It’s all about User Research.

Honestly, if you’re anywhere close to starting your own business, changing up your product or head down in the development of some new app, research should be your biggest endeavor.


Because designing anything successful takes a massive understanding of your customer or user.

Not just what they buy or how much they spend on average for anything. You should know a lot more.

One thing I’ve been learning over the past few weeks is that research can make or break a product or business from day 1.

If you’ve ever researched anything, you usually start with Google. Whether you’re looking for the opening hours of your neighbourhood Starbucks or the answer to how dogs smile, you’ve started online.

With UX design, it’s a little different.

With UX design, you’re not simply interested in the answer to the question, but the why behind all those questions and answers.

You know… the WWWWWH — who, what, where, when, why and how.

But in applying yourself to sound research in UX, it’s good to follow a few approaches to make sure the research in your process actually continues to focus on your user. And honestly, that’s one of the most difficult things for any business owner or corporation.

Do you enjoy people-watching? It’s a past time I’ve developed over the years living in Paris, where I’d sit at a local cafe and watch people walk by. It’s quite intriguing watching how other people converse, behave and act when strolling with their best friend or their lover.

Example-based research is pretty much the same. Rather than walking people as they parade past, you observe people using your product or something similar. You observe how they talk, think, and act when confronted with tasks and challenges. You learn directly from the source, without all the inferencing and guessing.

This research approach makes UX design what it is — a highly successful product-building approach, centred on the user.

Another research approach I’ve discovered (and one that I’ve practised over the course of my lifetime) is research.

Remember the google search thing I talked about? Well, yea… this is it. This approach grounds itself in articles, text, video and summaries of accounts of others, indirect online conversations of customer suffering from the same thing, and other means of digging up relevant dirt. Relevant is, of course, the keyword here. If the research you do isn’t relevant to the user problem you’re looking for, it’s time to hit the ‘reset’ button.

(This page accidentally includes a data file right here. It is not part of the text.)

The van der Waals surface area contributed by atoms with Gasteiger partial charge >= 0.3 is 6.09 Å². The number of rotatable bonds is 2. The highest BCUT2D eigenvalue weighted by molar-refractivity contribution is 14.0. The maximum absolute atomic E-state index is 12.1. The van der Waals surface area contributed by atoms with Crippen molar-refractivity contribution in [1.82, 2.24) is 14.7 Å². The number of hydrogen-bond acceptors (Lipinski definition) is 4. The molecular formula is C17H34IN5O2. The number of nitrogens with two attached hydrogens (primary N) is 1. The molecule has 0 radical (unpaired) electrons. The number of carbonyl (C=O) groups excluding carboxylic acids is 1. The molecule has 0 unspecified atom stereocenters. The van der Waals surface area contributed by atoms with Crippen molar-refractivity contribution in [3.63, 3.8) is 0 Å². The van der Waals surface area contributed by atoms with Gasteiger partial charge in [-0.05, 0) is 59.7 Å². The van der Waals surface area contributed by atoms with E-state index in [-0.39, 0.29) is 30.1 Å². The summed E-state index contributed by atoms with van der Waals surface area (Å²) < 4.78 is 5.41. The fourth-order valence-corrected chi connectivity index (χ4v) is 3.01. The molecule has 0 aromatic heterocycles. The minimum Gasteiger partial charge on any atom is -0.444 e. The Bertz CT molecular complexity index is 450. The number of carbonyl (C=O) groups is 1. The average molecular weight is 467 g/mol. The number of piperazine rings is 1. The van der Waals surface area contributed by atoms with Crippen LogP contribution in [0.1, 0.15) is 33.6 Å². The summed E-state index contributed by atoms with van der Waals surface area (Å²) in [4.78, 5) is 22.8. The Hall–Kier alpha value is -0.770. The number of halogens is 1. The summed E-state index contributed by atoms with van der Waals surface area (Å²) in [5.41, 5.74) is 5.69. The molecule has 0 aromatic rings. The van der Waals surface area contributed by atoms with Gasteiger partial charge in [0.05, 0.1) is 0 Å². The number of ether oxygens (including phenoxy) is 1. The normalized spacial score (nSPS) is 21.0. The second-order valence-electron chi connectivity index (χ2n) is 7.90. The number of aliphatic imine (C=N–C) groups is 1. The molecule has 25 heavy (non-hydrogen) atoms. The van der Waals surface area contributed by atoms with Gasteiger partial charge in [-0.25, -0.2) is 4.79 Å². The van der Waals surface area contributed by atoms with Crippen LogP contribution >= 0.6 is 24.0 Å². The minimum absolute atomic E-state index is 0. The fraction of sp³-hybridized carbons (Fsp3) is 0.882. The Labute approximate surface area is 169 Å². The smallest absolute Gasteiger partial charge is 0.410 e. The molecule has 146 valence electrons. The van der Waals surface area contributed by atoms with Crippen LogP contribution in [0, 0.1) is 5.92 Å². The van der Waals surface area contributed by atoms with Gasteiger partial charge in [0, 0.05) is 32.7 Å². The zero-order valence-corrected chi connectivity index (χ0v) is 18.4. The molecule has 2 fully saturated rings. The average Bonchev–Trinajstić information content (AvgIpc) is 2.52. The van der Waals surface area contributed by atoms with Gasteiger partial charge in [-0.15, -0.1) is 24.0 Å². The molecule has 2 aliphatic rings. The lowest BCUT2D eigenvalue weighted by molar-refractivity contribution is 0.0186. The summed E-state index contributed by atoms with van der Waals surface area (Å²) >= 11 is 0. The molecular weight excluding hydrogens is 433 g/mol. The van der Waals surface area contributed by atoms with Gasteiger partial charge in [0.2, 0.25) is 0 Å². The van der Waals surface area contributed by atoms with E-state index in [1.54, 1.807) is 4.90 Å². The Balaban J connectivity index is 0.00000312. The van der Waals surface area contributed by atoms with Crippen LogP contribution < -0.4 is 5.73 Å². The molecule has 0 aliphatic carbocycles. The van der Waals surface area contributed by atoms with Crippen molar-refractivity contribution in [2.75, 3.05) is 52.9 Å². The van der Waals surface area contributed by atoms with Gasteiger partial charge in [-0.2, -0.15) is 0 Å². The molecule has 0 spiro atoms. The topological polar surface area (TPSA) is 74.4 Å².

This research also helps UX designers formulate assumptions with competitor products, past user experiences and alternate tried or tested solutions of the past and present. It’s good to get this part of the process done before beginning your product development stage.

We all have opinions. We all have beliefs. Our values guide how we see the word, what we do in the world and why we do it.

Understanding your user’s attitudes toward certain concepts helps you to unlock the gate to their internal psyche. The question of “why” they do certain things become more evident.

In UX design, knowing your user’s attitude and beliefs can help you overcome major flaws in your design and your approach.

It’s not what you say. It’s what you do.

If this statement rings true, then it’s the easiest and simplest way to find out how your customer really uses your product or service. Yes, this approach is similar to the example-based approach, where you’re putting your customer in charge of your product.

Analyze their behavior. Look at what they do when confronted with a challenge. Are they doing what they said they would? Are they doing something completely different?

Understanding how your target behaves when faced with their problems or when completing a task is a surefire way to avoid the pitfalls of product development teams who’ve failed at launch.

I’ve included the context of use here because it’s the most relevant way to understand all the above.


Whether you research based on observation or research, or decide to understand your user attitudes or behaviors, if you’re doing any out of context, you’re going to miss the mark.

Context if use is important because it allows you to accurately understand the scenario and situation your users may use or encounter problems they need to be solved.

Good user research is the backbone of any good UX design or product development project. It’s the navigational compass that keeps you on course toward solving your user’s most pressing problems.

Without it, we’re all dead in the water really.

Product designer tackling healthcare problems in the US with Quest Analytics, LLC and in the Caribbean with IViey Healthcare Ltd.